Author: Bree-Anna Mustad  |  3 minute read


Observability is in the spotlight when it comes to Information Technology (IT). Often mistaken as a rebranded word for system or application-level monitoring, observability is in fact an advancement to its predecessor, causing organizations to upgrade their approach to monitoring and visibility initiatives.

First, let us define Observability.

Observability is a measure that stems from a control theory in engineering on how well the internal states of a system can extrapolate data from external outputs. It leverages the concepts of visibility and monitoring by providing problem-identification and resolution from systems and applications in a fast and automated manner. The more observable a system is, the quicker you can remediate issues by identifying the root cause. Observability does not replace monitoring, but enables better monitoring.


Monitoring, Visibility, and the Challenges

It is important to think of visibility in network and cybersecurity not from a technology point of view, but rather as a detailed perception of the network infrastructure. Visibility is all about how transparent the information is from network communications and monitoring data as well as the team’s ability to act upon the information received. If the data from an environment is not easily digestible, inconsistent, or inaccessible, the quality of an organization’s network security can be jeopardized.

As network infrastructures become increasingly complex due to the advancement in applications and system dependencies, security teams are exponentially challenged with protecting users, servers, and the application systems from external threats. The increasing number of integrated layers within a given system makes it difficult for organizations to understand their network architecture, identify threats, and remediate them within SLAs.

Application performance management (APM) tools can be effective for troubleshooting and monitoring traditionally distributed applications, where new code and updates are released periodically and dependencies between applications and servers are visible and easy to trace. However, in today’s world of rapidly increasing technology, organizations are trying to keep up with modern systems and instant server communications where once-a-minute data sampling is no longer enough. The network traffic data and system logs that are available in an environment are often not properly utilized to make better decisions regarding how to secure the business.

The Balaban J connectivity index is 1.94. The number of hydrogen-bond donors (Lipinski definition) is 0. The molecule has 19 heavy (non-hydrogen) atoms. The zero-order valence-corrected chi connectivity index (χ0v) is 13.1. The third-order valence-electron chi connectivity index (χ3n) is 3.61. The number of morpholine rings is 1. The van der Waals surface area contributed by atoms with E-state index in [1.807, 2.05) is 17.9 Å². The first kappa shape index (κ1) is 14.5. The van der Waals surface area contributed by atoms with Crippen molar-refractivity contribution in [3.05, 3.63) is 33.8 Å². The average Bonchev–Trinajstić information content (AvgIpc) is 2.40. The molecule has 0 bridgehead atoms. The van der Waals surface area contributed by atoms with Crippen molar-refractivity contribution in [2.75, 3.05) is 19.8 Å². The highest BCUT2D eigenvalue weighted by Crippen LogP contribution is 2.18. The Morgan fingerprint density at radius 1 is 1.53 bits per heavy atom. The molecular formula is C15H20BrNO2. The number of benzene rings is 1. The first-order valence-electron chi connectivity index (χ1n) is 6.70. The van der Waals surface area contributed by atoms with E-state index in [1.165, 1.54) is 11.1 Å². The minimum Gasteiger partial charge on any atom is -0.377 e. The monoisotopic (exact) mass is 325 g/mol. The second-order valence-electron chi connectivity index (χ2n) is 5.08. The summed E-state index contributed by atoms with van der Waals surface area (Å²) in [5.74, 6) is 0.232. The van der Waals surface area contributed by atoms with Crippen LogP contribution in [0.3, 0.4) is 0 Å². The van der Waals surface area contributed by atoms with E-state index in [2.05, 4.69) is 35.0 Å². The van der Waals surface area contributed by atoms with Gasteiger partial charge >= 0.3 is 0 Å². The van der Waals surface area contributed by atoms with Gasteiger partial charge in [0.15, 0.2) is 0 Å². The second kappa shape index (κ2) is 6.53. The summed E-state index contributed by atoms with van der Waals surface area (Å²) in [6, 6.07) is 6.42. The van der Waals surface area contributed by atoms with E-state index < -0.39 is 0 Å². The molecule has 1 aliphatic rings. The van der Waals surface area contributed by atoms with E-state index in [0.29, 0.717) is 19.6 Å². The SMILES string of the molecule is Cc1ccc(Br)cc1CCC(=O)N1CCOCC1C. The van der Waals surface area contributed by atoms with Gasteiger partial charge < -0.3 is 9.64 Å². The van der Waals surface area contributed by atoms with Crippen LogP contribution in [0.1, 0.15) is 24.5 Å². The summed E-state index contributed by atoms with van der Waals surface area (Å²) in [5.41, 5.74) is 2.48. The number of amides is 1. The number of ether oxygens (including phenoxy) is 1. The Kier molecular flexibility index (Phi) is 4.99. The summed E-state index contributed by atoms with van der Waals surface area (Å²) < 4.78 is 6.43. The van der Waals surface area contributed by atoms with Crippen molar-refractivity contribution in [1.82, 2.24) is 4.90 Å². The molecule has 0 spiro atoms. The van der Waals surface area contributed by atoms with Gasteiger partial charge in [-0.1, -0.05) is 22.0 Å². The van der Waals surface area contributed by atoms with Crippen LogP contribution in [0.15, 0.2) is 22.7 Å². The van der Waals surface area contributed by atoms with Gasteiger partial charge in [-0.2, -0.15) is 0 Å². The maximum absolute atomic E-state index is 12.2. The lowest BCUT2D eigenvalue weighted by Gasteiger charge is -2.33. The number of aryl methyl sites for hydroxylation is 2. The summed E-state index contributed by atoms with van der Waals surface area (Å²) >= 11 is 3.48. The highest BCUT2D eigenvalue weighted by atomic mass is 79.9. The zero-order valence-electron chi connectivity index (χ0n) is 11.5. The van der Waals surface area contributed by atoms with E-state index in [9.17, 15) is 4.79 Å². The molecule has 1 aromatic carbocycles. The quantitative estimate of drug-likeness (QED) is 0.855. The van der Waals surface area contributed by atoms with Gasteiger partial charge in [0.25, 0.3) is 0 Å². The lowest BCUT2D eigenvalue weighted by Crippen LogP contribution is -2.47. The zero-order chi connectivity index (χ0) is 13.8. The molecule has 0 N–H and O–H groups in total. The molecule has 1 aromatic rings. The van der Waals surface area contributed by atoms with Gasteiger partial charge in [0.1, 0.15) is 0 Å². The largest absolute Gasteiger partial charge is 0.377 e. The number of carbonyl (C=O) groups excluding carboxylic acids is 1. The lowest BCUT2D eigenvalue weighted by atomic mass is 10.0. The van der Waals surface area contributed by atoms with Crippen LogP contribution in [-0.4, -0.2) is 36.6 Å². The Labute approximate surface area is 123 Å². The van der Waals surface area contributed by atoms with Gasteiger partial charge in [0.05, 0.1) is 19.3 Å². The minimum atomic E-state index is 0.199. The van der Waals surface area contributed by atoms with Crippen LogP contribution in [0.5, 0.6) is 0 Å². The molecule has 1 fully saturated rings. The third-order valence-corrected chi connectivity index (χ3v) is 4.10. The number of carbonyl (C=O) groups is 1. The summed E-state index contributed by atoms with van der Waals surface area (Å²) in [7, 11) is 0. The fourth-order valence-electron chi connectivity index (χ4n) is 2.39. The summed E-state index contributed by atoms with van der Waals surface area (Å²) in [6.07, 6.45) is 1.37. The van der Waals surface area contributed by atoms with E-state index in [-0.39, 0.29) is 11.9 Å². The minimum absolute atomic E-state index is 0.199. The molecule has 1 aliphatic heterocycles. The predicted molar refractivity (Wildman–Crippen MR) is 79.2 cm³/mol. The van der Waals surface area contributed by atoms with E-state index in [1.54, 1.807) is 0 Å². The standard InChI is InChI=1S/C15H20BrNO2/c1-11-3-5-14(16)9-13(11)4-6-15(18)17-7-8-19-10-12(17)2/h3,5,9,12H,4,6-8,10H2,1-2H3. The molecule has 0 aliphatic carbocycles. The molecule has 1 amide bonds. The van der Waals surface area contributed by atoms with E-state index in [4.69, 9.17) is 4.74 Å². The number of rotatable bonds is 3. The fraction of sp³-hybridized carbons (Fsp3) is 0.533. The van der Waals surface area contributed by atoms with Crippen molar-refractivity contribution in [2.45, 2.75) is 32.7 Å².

The need for actionable insights has emerged. Something better than traditional monitoring solutions is necessary to understand, diagnose, and remediate threats and performance issues for business continuity.  Enter Observability.


Observability and Cybersecurity


To manage these complex environments, Observability can bring a consistent layer of visibility across every facet of an environment to quickly see the root cause of security inconsistencies and potential areas of neglect. Observability can assist in tackling monitoring fatigue by adding a deeper layer of intelligence to what is being monitored.

Five main areas of focus when it comes to Observability solutions are:

  1. The ability to discover and address issues that you do not know exist: A primary limitation of monitoring solutions is that they only watch for “known unknowns.” Observability solutions allow security teams to discover conditions they may have never thought to look for, tracking relationships to other objects within a network.
  2. Dependency mapping in Observability solutions reveal how each application, system, server, and IP address is dependent on other components and resources: Dependency mapping is paramount for accurate security application and policy implementation. Without an interdependent map of every object on a network, administrators often neglect key areas that cyber intruders can leverage.
  3. Logs are detailed timestamps that provide complete and absolute records of events throughout network infrastructure: Observability solutions enhance data logs, providing the most granular level of time-based records, including milliseconds, that will be utilized as a playback for troubleshooting network issues and tracing unwanted communications.
  4. Behavior baselining and alert notifications provide an advancement to normal monitoring on a network: Observability solutions provide a baseline to what normal infrastructure and traffic flow patterns should look like to an environment. This can act as a metric to alerting behavior that deviates from the determined threshold.
  5. Predictive analysis is a popular concept when it comes to the intelligence of an organization’s strategy and infrastructure: The term, predictive analysis, in relation to Observability promotes a proactive approach to network vulnerabilities by identifying areas of risk prior to an incident. In cybersecurity, the Zero-Trust model is based on a predictive analysis of the network. This model of security assumes that all internal and external communications are threatened, thereby formulating policies around the analysis of that predictive hypothesis.


Observability is an advancement to monitoring, yet, it relies heavily upon the pillars of it. It is driven today by a very critical need for a consistent and granular level of visibility to complex environments so that businesses can keep up with new age deployments. This was always the intention of monitoring and automation tools, but now Observability answers the why and how that traditional tools previously could not.